Pass eight provisions to promote accountability and reimagine public safety, including limiting police use of force like in the Police Exercising Absolute Care with Everyone or Peace Act (H.R. 4359)
Approximately 1,000 people are shot and killed by police every year in the United States. The Washington Post has reported on this data in their Fatal Force database, for the last five years. The federal government does not collect this data, despite enactment of the Death in Custody Reporting Act in 2014 requiring this data to be collected, disaggregated and published annually.
Amnesty International’s 2015 Deadly Force Report found that all 50 states and the District of Columbia failed to meet international law and standards for the use of lethal force by police. Nine states and Washington, D.C. have not even enacted laws on use of lethal force by law enforcement officers. Nine other states’ use of force laws authorize police use of deadly force to suppress a riot, compared to a mere eight states that require law enforcement to provide a warning before lethal force is used. Only three states require law enforcement to create no risk to the life of a bystander before using lethal force.
Congress must enact a federal standard to ensure that a person’s right to survive a police encounter does not depend on the color of their skin or where they live. A more restrictive national legal standard is urgently needed to protect our right to be safe, the right to live, the right to be free from discrimination and the right to be equally protected by the law.
When interacting with police everyone has a right to be safe, be free from discrimination, be equally protected before the law and survive the encounter.
Black people represent 12.7% of the US population, but 23% of the total police deaths in 2019. Black people are more than twice as likely to be killed by police compared to white people.
One of a state’s most fundamental duties, with which police officers must comply, is to protect life. International law only allows police officers to use lethal force as a last resort in order to protect themselves or others from an imminent threat of death or serious injury. Furthermore, international law enforcement standards require that force of any kind may be used only when there are no other means available. If the force is unavoidable, it must be no more than is necessary and proportionate.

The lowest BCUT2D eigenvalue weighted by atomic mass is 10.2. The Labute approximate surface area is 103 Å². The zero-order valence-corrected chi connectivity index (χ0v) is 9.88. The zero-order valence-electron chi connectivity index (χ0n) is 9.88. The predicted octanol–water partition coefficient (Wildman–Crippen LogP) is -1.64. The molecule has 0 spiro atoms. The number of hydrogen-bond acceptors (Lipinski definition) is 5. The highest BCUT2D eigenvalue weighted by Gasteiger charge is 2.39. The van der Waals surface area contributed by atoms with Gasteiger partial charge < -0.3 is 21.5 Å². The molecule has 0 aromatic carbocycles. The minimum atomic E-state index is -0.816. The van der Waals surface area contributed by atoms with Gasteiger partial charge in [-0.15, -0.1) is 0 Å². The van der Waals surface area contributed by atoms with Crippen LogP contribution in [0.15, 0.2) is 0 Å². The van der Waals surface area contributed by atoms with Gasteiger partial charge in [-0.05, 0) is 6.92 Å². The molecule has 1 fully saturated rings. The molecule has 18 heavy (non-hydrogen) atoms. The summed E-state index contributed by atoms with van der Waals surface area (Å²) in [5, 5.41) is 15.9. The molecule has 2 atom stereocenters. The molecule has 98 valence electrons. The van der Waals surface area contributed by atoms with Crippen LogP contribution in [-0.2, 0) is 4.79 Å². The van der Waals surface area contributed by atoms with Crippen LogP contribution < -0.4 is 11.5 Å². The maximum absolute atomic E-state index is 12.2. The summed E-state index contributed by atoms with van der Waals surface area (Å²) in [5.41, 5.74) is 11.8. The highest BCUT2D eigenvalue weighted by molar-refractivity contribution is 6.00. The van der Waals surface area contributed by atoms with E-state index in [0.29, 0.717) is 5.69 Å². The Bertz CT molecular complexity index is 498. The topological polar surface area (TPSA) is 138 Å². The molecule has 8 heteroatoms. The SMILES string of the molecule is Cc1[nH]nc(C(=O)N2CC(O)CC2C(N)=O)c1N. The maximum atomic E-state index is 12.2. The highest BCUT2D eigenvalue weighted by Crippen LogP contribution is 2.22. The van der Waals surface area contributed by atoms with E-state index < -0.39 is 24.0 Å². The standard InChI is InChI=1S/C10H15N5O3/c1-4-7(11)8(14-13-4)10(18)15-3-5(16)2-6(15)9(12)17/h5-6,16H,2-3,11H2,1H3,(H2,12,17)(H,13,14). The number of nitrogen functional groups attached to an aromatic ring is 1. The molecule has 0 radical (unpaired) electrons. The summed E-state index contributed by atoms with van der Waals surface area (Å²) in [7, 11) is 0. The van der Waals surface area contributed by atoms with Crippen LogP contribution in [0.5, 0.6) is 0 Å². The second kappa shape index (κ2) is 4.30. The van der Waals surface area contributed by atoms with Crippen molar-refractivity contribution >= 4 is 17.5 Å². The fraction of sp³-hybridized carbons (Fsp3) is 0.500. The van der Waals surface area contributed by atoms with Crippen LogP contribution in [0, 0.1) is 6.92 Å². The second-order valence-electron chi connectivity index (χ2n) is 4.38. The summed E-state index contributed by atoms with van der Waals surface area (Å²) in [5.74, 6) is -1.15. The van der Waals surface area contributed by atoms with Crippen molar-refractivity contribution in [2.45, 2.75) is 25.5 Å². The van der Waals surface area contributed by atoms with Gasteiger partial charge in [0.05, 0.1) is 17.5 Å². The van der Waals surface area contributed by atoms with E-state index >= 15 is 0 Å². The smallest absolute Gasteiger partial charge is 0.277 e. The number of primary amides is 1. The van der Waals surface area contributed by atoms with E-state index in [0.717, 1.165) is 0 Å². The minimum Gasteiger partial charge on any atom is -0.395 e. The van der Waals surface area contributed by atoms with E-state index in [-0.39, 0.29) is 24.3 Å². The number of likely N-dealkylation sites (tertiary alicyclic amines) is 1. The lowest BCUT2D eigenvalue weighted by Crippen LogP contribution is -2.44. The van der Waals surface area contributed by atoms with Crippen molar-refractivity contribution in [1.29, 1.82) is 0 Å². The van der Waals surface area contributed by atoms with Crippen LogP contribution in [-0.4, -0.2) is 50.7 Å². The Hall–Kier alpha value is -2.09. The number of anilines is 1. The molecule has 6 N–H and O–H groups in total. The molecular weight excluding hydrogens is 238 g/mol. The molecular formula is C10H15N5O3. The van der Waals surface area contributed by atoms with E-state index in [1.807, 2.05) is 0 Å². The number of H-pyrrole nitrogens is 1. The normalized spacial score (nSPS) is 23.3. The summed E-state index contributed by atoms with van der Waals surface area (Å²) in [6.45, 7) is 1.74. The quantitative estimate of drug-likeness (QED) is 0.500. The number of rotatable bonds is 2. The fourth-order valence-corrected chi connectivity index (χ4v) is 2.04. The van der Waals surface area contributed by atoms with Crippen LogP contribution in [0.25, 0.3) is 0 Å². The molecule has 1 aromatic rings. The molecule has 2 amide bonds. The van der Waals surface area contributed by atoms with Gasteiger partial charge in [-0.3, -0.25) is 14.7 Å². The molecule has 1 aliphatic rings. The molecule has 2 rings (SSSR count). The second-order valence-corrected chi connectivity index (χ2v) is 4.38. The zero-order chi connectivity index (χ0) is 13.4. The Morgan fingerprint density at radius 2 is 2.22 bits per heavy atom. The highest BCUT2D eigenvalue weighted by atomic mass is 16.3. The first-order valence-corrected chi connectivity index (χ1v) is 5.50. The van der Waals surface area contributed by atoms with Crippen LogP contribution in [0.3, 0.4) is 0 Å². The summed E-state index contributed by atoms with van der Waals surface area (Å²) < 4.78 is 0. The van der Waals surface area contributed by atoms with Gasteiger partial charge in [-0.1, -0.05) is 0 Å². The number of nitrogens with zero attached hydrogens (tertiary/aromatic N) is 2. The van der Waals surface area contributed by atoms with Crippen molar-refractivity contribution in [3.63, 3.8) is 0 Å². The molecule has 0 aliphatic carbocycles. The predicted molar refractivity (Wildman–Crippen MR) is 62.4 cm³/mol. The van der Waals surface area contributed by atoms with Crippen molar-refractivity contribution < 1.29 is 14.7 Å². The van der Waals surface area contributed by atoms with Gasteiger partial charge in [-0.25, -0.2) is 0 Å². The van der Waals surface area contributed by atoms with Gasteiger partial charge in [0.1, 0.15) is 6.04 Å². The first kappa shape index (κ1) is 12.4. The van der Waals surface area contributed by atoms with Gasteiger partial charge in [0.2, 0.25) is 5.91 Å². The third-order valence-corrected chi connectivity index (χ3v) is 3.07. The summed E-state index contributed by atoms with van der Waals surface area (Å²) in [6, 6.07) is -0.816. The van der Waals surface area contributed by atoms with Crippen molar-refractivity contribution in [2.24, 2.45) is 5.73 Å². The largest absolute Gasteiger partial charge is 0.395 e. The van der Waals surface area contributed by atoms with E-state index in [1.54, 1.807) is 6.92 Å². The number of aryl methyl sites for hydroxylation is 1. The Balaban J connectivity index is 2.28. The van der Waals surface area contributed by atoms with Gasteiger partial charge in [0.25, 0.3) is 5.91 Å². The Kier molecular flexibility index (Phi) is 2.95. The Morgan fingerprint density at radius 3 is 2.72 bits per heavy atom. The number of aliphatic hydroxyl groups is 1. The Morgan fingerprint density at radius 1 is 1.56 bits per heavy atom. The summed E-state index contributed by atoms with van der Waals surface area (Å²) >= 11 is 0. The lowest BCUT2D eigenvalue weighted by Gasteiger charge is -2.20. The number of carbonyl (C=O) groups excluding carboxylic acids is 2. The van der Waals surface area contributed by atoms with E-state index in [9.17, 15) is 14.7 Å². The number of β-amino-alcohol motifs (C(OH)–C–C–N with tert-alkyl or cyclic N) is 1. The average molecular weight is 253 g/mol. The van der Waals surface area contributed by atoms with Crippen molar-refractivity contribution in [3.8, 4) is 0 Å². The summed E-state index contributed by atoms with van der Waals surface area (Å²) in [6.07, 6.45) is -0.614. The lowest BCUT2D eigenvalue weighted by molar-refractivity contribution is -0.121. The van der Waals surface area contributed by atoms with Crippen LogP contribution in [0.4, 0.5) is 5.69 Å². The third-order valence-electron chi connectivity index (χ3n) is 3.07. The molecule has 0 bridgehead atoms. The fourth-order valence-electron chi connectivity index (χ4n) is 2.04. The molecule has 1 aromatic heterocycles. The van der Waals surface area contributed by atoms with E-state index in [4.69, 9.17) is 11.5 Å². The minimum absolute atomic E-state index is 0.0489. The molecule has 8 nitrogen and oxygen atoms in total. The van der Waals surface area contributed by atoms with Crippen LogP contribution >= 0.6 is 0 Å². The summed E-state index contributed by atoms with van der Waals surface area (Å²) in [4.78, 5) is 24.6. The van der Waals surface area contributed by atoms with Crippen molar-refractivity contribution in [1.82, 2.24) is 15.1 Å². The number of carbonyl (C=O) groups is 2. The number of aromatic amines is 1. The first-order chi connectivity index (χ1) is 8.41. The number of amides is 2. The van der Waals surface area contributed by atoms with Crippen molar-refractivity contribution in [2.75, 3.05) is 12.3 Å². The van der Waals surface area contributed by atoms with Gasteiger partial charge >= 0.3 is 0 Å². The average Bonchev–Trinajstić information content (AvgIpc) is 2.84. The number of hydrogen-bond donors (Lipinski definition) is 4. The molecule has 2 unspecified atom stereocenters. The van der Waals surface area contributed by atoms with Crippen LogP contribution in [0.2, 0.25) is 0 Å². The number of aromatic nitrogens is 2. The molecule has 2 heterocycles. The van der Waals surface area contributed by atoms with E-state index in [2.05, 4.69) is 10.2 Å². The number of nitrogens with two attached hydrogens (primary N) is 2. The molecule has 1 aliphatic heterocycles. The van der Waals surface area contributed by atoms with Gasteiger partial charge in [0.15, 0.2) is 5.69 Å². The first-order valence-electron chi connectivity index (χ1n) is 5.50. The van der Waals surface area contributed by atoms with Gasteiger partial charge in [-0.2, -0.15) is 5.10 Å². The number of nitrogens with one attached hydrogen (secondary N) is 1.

Police officers are rarely prosecuted and even more rarely convicted for killing people. In a case when a person is killed as a result of a law enforcement officer’s unlawful use of lethal force, the family has the right to an effective remedy. Our current body of laws regarding police use of lethal force makes that incredibly rare. It is common sense to expect police to deescalate a situation by calming things down before resorting to force or deadly force, yet our laws largely do not reflect that. While enacting a use of force standard that would further limit force is very important, allowing law enforcement to be subject to lawsuit for violating people’s rights, and lowering the intent standard so that a prosecutor need not prove law enforcement acted willfully but recklessly would go a long way to secure justice when people’s civil rights and civil liberties are violated by police.
There are several areas that need reform that work in tandem to provide for greater accountability for police misconduct, see below. Amnesty International hopes to see all of these measures adopted in policing reform, though given our research and concomitant work on the state level to limit the use of force we remain steadfast in calling for the passage of any reform to include the PEACE Act (H.R. 4359), which would:
Members of Congress should work to pass meaningful policing reform that includes the following eight priorities, including the Police Exercising Absolute Care with Everyone Act of 2019 or PEACE Act (H.R. 4359):
Together these eight proposals could advance meaningful accountability and address systemic racial bias imbedded in policing.